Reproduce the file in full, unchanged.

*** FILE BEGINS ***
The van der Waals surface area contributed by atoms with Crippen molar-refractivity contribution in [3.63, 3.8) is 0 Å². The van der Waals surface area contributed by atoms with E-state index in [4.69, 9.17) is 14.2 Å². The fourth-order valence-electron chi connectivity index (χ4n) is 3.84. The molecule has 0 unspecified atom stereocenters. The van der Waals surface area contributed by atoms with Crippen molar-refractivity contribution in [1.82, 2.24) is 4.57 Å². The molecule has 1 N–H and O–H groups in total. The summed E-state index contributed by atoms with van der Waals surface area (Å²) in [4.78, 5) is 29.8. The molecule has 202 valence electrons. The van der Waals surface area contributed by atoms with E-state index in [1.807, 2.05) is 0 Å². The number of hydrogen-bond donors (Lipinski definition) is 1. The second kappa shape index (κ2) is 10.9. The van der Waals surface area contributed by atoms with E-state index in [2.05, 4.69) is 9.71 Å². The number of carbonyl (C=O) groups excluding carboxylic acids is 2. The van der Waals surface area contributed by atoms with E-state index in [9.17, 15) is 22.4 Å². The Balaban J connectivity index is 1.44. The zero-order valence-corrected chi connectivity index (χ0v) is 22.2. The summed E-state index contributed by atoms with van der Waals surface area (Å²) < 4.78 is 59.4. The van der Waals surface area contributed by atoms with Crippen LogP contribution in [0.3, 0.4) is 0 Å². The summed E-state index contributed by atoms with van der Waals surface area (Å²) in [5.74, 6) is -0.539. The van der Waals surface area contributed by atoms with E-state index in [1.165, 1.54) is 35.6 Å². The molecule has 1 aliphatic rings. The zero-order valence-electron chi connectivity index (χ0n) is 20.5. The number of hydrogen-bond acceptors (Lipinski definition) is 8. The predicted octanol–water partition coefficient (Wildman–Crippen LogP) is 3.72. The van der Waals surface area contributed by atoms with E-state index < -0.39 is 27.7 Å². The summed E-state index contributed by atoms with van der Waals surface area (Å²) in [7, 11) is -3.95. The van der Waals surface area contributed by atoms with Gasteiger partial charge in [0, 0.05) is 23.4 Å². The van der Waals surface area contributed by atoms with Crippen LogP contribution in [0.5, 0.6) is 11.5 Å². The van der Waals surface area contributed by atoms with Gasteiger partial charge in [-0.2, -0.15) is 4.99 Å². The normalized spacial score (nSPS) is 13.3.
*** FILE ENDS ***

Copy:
The van der Waals surface area contributed by atoms with Crippen molar-refractivity contribution in [3.63, 3.8) is 0 Å². The van der Waals surface area contributed by atoms with E-state index in [4.69, 9.17) is 14.2 Å². The fourth-order valence-electron chi connectivity index (χ4n) is 3.84. The molecule has 0 unspecified atom stereocenters. The van der Waals surface area contributed by atoms with Crippen molar-refractivity contribution in [1.82, 2.24) is 4.57 Å². The molecule has 1 N–H and O–H groups in total. The summed E-state index contributed by atoms with van der Waals surface area (Å²) in [4.78, 5) is 29.8. The molecule has 202 valence electrons. The van der Waals surface area contributed by atoms with E-state index in [1.807, 2.05) is 0 Å². The number of hydrogen-bond donors (Lipinski definition) is 1. The second kappa shape index (κ2) is 10.9. The van der Waals surface area contributed by atoms with E-state index in [2.05, 4.69) is 9.71 Å². The number of carbonyl (C=O) groups excluding carboxylic acids is 2. The van der Waals surface area contributed by atoms with E-state index in [9.17, 15) is 22.4 Å². The Balaban J connectivity index is 1.44. The zero-order valence-corrected chi connectivity index (χ0v) is 22.2. The summed E-state index contributed by atoms with van der Waals surface area (Å²) < 4.78 is 59.4. The van der Waals surface area contributed by atoms with Crippen LogP contribution in [0.3, 0.4) is 0 Å². The summed E-state index contributed by atoms with van der Waals surface area (Å²) in [5.74, 6) is -0.539. The van der Waals surface area contributed by atoms with E-state index in [1.165, 1.54) is 35.6 Å². The molecule has 1 aliphatic rings. The zero-order valence-electron chi connectivity index (χ0n) is 20.5. The number of hydrogen-bond acceptors (Lipinski definition) is 8. The predicted octanol–water partition coefficient (Wildman–Crippen LogP) is 3.72. The van der Waals surface area contributed by atoms with E-state index < -0.39 is 27.7 Å². The summed E-state index contributed by atoms with van der Waals surface area (Å²) in [7, 11) is -3.95. The van der Waals surface area contributed by atoms with Gasteiger partial charge in [0, 0.05) is 23.4 Å². The van der Waals surface area contributed by atoms with Crippen LogP contribution in [0.5, 0.6) is 11.5 Å². The van der Waals surface area contributed by atoms with Gasteiger partial charge in [-0.2, -0.15) is 4.99 Å². The normalized spacial score (nSPS) is 13.3.